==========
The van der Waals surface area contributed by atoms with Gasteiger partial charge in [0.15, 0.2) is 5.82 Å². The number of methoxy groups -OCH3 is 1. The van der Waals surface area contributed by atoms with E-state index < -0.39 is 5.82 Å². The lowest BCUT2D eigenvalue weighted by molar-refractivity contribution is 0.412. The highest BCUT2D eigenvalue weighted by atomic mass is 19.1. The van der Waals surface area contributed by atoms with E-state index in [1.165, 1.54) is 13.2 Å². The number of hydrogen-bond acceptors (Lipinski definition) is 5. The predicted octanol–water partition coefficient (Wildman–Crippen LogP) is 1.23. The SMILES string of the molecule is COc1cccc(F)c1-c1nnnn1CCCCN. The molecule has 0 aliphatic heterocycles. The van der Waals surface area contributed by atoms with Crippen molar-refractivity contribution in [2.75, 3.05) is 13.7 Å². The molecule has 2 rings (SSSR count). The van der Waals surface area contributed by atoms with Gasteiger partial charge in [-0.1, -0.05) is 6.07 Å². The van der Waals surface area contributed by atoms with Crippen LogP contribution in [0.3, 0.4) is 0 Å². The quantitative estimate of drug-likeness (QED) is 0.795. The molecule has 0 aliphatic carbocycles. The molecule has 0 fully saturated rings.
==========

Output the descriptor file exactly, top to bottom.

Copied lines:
The van der Waals surface area contributed by atoms with Gasteiger partial charge in [0.15, 0.2) is 5.82 Å². The number of methoxy groups -OCH3 is 1. The van der Waals surface area contributed by atoms with E-state index < -0.39 is 5.82 Å². The lowest BCUT2D eigenvalue weighted by molar-refractivity contribution is 0.412. The highest BCUT2D eigenvalue weighted by atomic mass is 19.1. The van der Waals surface area contributed by atoms with E-state index in [1.165, 1.54) is 13.2 Å². The number of hydrogen-bond acceptors (Lipinski definition) is 5. The predicted octanol–water partition coefficient (Wildman–Crippen LogP) is 1.23. The SMILES string of the molecule is COc1cccc(F)c1-c1nnnn1CCCCN. The molecule has 0 aliphatic heterocycles. The van der Waals surface area contributed by atoms with Crippen molar-refractivity contribution in [2.75, 3.05) is 13.7 Å². The molecule has 2 rings (SSSR count). The van der Waals surface area contributed by atoms with Gasteiger partial charge in [-0.1, -0.05) is 6.07 Å². The van der Waals surface area contributed by atoms with Crippen LogP contribution in [0.3, 0.4) is 0 Å². The quantitative estimate of drug-likeness (QED) is 0.795. The molecule has 0 aliphatic carbocycles. The molecule has 0 fully saturated rings.